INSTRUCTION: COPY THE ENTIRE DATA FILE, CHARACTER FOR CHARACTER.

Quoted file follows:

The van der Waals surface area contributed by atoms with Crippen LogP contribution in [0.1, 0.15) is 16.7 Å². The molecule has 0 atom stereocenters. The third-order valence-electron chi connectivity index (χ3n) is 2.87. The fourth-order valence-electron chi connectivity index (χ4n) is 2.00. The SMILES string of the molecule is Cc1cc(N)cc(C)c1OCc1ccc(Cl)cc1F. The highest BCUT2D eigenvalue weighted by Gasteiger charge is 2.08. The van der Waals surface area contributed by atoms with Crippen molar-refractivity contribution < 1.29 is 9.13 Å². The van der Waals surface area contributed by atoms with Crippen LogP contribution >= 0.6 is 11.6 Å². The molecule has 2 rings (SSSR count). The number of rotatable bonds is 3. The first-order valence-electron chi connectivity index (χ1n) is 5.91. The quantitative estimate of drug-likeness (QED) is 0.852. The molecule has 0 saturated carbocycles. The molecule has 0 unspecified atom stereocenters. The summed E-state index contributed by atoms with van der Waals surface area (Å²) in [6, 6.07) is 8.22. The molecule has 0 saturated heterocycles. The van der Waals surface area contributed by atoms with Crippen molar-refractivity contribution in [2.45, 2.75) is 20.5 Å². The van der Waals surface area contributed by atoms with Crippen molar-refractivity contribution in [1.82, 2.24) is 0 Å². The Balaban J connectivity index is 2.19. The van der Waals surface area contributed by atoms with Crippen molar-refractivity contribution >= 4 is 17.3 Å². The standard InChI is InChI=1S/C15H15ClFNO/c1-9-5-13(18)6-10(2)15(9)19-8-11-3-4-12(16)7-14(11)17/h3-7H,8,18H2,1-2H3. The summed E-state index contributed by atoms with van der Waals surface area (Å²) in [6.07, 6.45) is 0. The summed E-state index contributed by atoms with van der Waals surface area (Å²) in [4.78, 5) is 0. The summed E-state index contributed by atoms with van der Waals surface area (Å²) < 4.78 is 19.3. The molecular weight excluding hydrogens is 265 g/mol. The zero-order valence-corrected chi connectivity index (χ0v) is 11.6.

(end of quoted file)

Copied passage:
The van der Waals surface area contributed by atoms with Crippen LogP contribution in [0.1, 0.15) is 16.7 Å². The molecule has 0 atom stereocenters. The third-order valence-electron chi connectivity index (χ3n) is 2.87. The fourth-order valence-electron chi connectivity index (χ4n) is 2.00. The SMILES string of the molecule is Cc1cc(N)cc(C)c1OCc1ccc(Cl)cc1F. The highest BCUT2D eigenvalue weighted by Gasteiger charge is 2.08. The van der Waals surface area contributed by atoms with Crippen molar-refractivity contribution < 1.29 is 9.13 Å². The van der Waals surface area contributed by atoms with Crippen LogP contribution >= 0.6 is 11.6 Å². The molecule has 2 rings (SSSR count). The number of rotatable bonds is 3. The first-order valence-electron chi connectivity index (χ1n) is 5.91. The quantitative estimate of drug-likeness (QED) is 0.852. The molecule has 0 saturated carbocycles. The molecule has 0 unspecified atom stereocenters. The summed E-state index contributed by atoms with van der Waals surface area (Å²) in [6, 6.07) is 8.22. The molecule has 0 saturated heterocycles. The van der Waals surface area contributed by atoms with Crippen molar-refractivity contribution in [2.45, 2.75) is 20.5 Å². The van der Waals surface area contributed by atoms with Crippen molar-refractivity contribution in [1.82, 2.24) is 0 Å². The Balaban J connectivity index is 2.19. The van der Waals surface area contributed by atoms with Crippen molar-refractivity contribution >= 4 is 17.3 Å². The standard InChI is InChI=1S/C15H15ClFNO/c1-9-5-13(18)6-10(2)15(9)19-8-11-3-4-12(16)7-14(11)17/h3-7H,8,18H2,1-2H3. The summed E-state index contributed by atoms with van der Waals surface area (Å²) in [6.07, 6.45) is 0. The summed E-state index contributed by atoms with van der Waals surface area (Å²) in [4.78, 5) is 0. The summed E-state index contributed by atoms with van der Waals surface area (Å²) < 4.78 is 19.3. The molecular weight excluding hydrogens is 265 g/mol. The zero-order valence-corrected chi connectivity index (χ0v) is 11.6.